The Americans with Disabilities Act (ADA) is the federal law that deals with disabled parking. All US states must adhere to ADA regulations. As a US foreign territory, Puerto Rico also adheres to ADA regulations.

How Do I Apply For A Handicap Parking Permit?

To apply for a disabled parking permit in your state, visit the Dr. Handicap online clinic. At the Dr. Handicap clinic, you will have a video consultation with a licensed medical professional in your state, who will verify your suitability for disabled parking.

Once your suitability has been verified, the medical professional will fill out the relevant sections of your state’s handicap parking application form and email it to you. You can then complete the rest of the application form and submit it to your local DMV.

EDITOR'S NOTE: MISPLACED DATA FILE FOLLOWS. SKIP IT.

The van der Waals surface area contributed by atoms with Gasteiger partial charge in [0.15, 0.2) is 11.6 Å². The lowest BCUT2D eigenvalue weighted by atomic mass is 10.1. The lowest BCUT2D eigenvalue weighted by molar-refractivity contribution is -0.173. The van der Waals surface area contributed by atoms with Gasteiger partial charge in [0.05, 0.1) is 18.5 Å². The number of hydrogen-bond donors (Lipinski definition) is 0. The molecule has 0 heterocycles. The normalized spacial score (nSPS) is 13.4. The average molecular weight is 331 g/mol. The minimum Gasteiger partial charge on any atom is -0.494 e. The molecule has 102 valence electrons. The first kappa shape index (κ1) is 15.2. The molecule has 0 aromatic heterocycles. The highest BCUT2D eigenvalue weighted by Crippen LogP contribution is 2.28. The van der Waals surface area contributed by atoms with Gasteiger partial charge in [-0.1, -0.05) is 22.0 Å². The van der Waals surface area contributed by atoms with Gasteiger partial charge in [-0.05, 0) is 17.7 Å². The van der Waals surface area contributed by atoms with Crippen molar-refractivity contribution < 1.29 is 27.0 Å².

san juan puerto rico
Image by Wei Zeng on Unsplash: Can I use my disabled parking permit in Puerto Rico?

What Types Of Handicap Parking Permits Are Available?

Most states offer the following types of disabled parking permits:

  • Temporary placard
  • Permanent placard or license plate
  • Disabled Veteran’s license plate
  • Organizational placard

What Are The Qualifying Conditions For A Disabled Parking Permit?

The qualifying conditions for a disabled parking permit include:

  • An inability to walk 200 feet without needing to stop to rest
  • An inability to walk without the aid of an assistive device or another person
  • Lung disease
  • Portable oxygen tank usage
  • Heart condition
  • Legal blindness
  • Substantially restricted mobility due to an arthritic, neurological, or orthopedic condition

Featured image by Zixi Zhou on Unsplash

Is Handicap Parking Free In Alabama?